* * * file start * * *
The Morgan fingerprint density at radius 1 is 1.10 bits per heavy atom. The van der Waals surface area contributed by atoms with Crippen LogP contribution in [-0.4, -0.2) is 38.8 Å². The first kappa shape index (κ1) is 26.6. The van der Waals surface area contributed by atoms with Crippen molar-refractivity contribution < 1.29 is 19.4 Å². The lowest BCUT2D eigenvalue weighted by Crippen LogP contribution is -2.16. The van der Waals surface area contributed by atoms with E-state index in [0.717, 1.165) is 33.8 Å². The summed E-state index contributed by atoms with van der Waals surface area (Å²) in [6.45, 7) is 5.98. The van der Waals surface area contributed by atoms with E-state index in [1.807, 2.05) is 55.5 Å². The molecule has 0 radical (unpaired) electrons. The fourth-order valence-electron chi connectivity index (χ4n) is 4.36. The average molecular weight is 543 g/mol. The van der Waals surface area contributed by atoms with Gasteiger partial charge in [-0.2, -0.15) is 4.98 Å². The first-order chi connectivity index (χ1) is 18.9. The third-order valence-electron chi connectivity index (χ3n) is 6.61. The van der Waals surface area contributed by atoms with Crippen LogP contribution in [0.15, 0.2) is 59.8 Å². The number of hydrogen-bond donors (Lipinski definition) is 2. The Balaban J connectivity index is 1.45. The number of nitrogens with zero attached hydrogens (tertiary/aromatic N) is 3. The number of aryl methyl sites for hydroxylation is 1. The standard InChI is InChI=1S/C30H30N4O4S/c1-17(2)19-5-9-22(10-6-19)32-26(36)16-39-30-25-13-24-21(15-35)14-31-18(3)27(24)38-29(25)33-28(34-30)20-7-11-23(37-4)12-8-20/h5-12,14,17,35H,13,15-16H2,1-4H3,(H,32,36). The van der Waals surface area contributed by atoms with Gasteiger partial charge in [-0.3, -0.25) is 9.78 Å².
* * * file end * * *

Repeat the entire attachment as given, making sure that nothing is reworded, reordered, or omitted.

The Morgan fingerprint density at radius 1 is 1.10 bits per heavy atom. The van der Waals surface area contributed by atoms with Crippen LogP contribution in [-0.4, -0.2) is 38.8 Å². The first kappa shape index (κ1) is 26.6. The van der Waals surface area contributed by atoms with Crippen molar-refractivity contribution < 1.29 is 19.4 Å². The lowest BCUT2D eigenvalue weighted by Crippen LogP contribution is -2.16. The van der Waals surface area contributed by atoms with E-state index in [0.717, 1.165) is 33.8 Å². The summed E-state index contributed by atoms with van der Waals surface area (Å²) in [6.45, 7) is 5.98. The van der Waals surface area contributed by atoms with E-state index in [1.807, 2.05) is 55.5 Å². The molecule has 0 radical (unpaired) electrons. The fourth-order valence-electron chi connectivity index (χ4n) is 4.36. The average molecular weight is 543 g/mol. The van der Waals surface area contributed by atoms with Gasteiger partial charge in [-0.2, -0.15) is 4.98 Å². The first-order chi connectivity index (χ1) is 18.9. The third-order valence-electron chi connectivity index (χ3n) is 6.61. The van der Waals surface area contributed by atoms with Crippen LogP contribution in [0.15, 0.2) is 59.8 Å². The number of hydrogen-bond donors (Lipinski definition) is 2. The Balaban J connectivity index is 1.45. The number of nitrogens with zero attached hydrogens (tertiary/aromatic N) is 3. The number of aryl methyl sites for hydroxylation is 1. The standard InChI is InChI=1S/C30H30N4O4S/c1-17(2)19-5-9-22(10-6-19)32-26(36)16-39-30-25-13-24-21(15-35)14-31-18(3)27(24)38-29(25)33-28(34-30)20-7-11-23(37-4)12-8-20/h5-12,14,17,35H,13,15-16H2,1-4H3,(H,32,36). The van der Waals surface area contributed by atoms with Gasteiger partial charge in [-0.3, -0.25) is 9.78 Å².